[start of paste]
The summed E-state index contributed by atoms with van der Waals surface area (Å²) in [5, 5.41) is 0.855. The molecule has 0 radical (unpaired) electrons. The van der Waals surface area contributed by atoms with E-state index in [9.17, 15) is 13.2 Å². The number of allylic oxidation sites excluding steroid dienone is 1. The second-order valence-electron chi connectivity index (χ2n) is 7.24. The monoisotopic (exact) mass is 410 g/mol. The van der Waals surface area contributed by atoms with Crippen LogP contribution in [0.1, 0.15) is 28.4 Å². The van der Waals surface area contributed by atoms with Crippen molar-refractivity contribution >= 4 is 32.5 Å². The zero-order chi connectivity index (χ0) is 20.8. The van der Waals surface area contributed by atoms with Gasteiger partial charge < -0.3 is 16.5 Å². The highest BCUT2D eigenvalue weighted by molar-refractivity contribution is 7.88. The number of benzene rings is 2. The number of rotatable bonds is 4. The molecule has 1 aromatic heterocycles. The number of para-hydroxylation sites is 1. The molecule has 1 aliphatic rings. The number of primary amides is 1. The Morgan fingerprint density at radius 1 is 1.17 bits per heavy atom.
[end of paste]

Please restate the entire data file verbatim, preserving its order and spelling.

The summed E-state index contributed by atoms with van der Waals surface area (Å²) in [5, 5.41) is 0.855. The molecule has 0 radical (unpaired) electrons. The van der Waals surface area contributed by atoms with E-state index in [9.17, 15) is 13.2 Å². The number of allylic oxidation sites excluding steroid dienone is 1. The second-order valence-electron chi connectivity index (χ2n) is 7.24. The monoisotopic (exact) mass is 410 g/mol. The van der Waals surface area contributed by atoms with Crippen LogP contribution in [0.1, 0.15) is 28.4 Å². The van der Waals surface area contributed by atoms with Crippen molar-refractivity contribution >= 4 is 32.5 Å². The zero-order chi connectivity index (χ0) is 20.8. The van der Waals surface area contributed by atoms with Gasteiger partial charge < -0.3 is 16.5 Å². The highest BCUT2D eigenvalue weighted by molar-refractivity contribution is 7.88. The number of benzene rings is 2. The number of rotatable bonds is 4. The molecule has 1 aromatic heterocycles. The number of para-hydroxylation sites is 1. The molecule has 1 aliphatic rings. The number of primary amides is 1. The Morgan fingerprint density at radius 1 is 1.17 bits per heavy atom.